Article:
Summary: Food for the aristocratic and working man alike
We can carve up the Mosan Valley in a variety of different shapes. The region spans four different cultural spheres, encompassing most of Wallonia, parts of France, the Netherlands, and Germany. The rugged landscape of the Ardennes Forest covers much of the valley and defines its way of life. My delineation of the region focuses more on the political realities of previous centuries, namely the territories of the Prince-Bishops of Liege. At its heart, we have a multi-cultural environment prospering in a remote corner of Europe. We have all characteristics of a regional cuisine that is hearty and rich for the working masses but also elevated enough for the aristocracy.
A common theme for this region is that of fruit. Not any fruit, though, the orchards of the Ardennes and Eifel did not traditionally sustain the tasty apples and pears we buy at the market today. Instead, the rough landscape produced small and sour fruits that the modern palette would find unpalatable. To make the fruits edible, they were either boiled or distilled. In the Eifel and Mosel Valley, they turned these fruits into wine. In the Mosan Valley, they were turned into syrup.
Sirop de Liège (Syrup of Liege)
Though it claims to be a product of the city of Liege, it is more broadly a regional product that can be found in the Dutch (Appelstroop) and German (Apfelkraut) speaking parts of the region as well. The version from Liege incorporates pears into the syrup instead of just apple. Unlike American varieties, traditional syrups have no added sugar and may pride themselves on the many kilograms of fruit required to produce even a tiny portion of syrup.
The syrup is made by boiling the fruit until it begins to fall apart. The fruit paste is then passed through a mesh, and the remaining liquid is then reduced until it reaches the desired thickness. It typically requires about 8kg of fruit to produce 1 kg of syrup. See the simple recipe below:
Sirop de Liège or Belgian Apple Butter
The sweet, fruity syrup goes with anything and everything. You can use it on toast, waffles, or even in unexpected places like Belgium’s national dish, the meatball.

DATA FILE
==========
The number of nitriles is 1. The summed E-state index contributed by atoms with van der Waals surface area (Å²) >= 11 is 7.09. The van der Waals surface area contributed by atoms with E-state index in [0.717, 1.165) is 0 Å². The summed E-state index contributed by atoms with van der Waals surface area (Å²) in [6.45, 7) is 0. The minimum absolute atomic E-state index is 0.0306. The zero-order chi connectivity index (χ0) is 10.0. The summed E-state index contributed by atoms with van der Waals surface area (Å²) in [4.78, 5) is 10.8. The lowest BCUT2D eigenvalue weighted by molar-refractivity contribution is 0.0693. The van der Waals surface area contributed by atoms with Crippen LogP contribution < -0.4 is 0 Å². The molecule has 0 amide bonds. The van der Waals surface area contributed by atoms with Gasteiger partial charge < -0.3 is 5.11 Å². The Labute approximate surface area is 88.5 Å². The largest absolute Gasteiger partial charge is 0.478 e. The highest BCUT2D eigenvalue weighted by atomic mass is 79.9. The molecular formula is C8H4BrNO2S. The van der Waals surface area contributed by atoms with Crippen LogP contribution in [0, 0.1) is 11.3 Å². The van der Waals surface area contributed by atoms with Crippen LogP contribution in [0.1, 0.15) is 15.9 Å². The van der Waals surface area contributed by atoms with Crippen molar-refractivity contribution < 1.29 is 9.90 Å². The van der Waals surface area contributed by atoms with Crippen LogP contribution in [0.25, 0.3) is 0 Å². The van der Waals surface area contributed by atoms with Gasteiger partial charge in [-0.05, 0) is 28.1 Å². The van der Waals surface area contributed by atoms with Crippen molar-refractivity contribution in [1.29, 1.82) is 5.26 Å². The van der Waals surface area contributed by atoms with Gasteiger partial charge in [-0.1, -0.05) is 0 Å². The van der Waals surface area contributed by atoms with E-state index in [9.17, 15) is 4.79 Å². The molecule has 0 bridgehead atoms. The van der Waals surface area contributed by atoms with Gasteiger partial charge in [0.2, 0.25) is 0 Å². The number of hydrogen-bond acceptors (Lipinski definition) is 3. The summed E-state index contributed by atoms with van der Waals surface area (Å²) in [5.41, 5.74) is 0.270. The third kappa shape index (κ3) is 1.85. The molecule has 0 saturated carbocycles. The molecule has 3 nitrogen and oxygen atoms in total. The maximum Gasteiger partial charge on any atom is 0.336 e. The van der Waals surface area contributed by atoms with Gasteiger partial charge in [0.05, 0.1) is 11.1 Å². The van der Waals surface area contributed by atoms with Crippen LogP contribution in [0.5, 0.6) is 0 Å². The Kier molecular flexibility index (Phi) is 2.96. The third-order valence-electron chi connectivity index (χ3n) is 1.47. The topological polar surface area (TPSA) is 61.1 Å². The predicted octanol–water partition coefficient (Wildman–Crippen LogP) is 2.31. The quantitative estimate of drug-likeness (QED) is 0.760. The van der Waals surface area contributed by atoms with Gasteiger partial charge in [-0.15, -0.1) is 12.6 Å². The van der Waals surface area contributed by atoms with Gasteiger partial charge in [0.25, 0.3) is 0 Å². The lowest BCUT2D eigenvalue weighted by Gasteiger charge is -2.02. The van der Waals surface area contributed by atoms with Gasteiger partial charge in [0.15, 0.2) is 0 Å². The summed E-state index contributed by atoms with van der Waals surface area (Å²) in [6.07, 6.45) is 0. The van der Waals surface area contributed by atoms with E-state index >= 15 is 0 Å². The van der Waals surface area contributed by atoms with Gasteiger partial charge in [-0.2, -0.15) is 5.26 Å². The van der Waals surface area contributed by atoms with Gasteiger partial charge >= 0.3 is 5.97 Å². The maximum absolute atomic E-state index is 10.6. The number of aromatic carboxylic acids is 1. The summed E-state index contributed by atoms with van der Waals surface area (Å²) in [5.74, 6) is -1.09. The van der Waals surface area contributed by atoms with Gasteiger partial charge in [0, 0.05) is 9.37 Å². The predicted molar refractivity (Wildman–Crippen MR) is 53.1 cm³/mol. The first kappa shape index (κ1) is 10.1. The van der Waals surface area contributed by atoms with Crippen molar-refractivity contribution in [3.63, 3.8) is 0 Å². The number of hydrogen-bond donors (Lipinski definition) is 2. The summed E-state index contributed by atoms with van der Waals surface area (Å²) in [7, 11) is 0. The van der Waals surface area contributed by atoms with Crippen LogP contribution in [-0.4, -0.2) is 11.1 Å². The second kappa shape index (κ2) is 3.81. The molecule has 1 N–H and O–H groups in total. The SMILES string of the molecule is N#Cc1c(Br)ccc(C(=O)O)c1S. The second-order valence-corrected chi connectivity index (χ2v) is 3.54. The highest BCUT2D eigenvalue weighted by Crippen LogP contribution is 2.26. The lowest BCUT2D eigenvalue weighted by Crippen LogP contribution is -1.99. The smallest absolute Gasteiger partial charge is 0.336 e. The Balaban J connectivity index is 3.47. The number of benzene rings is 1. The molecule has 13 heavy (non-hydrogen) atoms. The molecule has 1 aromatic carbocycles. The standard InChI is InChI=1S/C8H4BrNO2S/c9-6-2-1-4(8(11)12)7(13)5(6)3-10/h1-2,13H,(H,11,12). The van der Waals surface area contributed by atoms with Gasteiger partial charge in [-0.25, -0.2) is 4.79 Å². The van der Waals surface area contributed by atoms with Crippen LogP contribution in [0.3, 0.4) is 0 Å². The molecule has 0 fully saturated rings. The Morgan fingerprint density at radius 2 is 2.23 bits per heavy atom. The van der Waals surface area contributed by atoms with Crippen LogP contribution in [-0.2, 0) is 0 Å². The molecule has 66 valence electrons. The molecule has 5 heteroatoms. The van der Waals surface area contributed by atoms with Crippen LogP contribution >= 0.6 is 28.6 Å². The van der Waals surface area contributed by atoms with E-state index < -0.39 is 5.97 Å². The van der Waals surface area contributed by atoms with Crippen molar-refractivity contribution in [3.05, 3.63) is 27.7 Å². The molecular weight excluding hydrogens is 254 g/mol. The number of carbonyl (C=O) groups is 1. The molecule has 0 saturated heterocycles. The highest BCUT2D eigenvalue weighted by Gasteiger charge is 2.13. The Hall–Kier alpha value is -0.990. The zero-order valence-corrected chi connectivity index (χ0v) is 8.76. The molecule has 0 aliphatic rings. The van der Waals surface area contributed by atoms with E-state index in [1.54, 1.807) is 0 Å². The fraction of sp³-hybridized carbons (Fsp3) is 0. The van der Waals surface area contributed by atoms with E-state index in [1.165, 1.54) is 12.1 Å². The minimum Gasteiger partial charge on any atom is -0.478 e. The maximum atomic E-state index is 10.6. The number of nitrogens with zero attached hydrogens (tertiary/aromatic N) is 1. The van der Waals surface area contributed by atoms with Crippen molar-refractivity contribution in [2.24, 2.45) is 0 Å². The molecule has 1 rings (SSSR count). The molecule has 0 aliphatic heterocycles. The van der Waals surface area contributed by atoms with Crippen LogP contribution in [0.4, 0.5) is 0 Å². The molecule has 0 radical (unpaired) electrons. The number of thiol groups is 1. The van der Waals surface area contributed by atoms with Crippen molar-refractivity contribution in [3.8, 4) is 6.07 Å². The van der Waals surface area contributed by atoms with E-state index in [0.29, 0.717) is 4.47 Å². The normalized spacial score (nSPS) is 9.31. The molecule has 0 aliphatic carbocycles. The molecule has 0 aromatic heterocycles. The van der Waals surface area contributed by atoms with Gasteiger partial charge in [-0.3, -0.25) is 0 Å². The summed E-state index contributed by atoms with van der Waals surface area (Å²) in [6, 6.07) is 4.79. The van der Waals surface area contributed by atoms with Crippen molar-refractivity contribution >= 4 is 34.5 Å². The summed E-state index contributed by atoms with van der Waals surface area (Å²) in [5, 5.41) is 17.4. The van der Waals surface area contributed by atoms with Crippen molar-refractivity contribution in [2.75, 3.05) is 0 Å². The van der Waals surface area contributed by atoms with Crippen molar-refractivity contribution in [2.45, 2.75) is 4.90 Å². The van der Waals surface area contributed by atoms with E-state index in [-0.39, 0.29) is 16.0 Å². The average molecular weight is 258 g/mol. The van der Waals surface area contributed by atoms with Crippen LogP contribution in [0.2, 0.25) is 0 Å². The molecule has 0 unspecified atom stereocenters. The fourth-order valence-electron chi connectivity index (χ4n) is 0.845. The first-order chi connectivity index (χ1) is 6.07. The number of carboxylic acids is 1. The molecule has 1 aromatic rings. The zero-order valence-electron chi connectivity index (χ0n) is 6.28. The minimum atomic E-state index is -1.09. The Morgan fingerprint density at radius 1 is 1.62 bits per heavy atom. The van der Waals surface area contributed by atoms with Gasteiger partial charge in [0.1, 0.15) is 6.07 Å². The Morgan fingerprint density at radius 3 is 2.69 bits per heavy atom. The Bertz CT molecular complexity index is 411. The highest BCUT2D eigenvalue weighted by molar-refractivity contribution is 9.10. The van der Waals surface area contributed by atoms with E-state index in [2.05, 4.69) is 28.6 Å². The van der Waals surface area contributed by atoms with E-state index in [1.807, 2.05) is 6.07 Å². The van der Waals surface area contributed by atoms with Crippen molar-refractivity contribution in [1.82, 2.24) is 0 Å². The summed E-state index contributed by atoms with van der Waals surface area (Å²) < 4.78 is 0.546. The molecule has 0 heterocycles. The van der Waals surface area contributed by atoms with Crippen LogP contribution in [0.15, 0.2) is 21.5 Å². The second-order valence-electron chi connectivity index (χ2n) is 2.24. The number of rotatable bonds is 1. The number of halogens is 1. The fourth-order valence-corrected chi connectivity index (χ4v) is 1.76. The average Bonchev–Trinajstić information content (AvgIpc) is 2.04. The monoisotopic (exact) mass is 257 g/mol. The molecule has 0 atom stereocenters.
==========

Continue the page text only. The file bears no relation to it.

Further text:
Boulets à la Liégeoise (Belgian Meatball)
The most widely known use of the apple syrup is probably in one of Belgium’s national dishes: Boulets à la Liégeoise. The apple syrup does not go into the meatball but rather into the sauce, known as Sauce Lapin, after its presumed inventor Madame Géraldine Lapin. The sauce uses the sweetness of the syrup with vinegar and onion to create a rich base for what is an otherwise simple meal for the average man. The meatballs are differentiated by their size, which are traditionally quite large, and served by themselves or with french fries.
For my recipe, though by no means the official one, see the link below:
Belgian Meatballs (Boulets à la Liégeoise)
Gaufre de Liège (Liege Waffle)
Another one of Belgium’s specialties is the waffle, and much like sausages in Germany, these take on a regional flair. The Liege waffle is a version that was, according to legend, created by the princely court in Liege, presumably to accompany his delicious fruit syrup. The waffle features a brioche dough combined with sugar crystals, which do not dissolve into the dough. When eaten, these give the waffles a rich texture and a light sugary crunch. These are objectively the superior waffle.
For the official recipe, as declared by the city of Liege:
The Liège Waffle (Gaufre de Liège)
It is hard to mention the food and drink of Belgium without talking about beer. Beer has its origins in the region’s monasteries, which is essential to note, as the Mosan Valley had a lot of monasteries. The Prince-Archbishop of Liege was a theocratic state and actively supported the monastic estates in the region. Though every monastery in the area was put to the torch by French Revolutionary armies, the tradition of beer brewing lived on.
There are a lot of beers in the region, though nothing quite as famous or particular as the Trappist ales found in the north of Belgium. The most typical beer you will encounter will be a Blonde Ale, a style of beer imported from the United States. A more traditional beer would have likely resembled the standard German Pilsner.
There are a lot of amazing foods and dishes to try in Belgium. Less well known are the many regional specialties of Wallonia. The Mosan Valley merges the well-known traditions of Belgium with the realities of the landscape and the traditions of its aristocratic court. There are many other unique favors to try here, and this is only just a taste of what the region has to offer.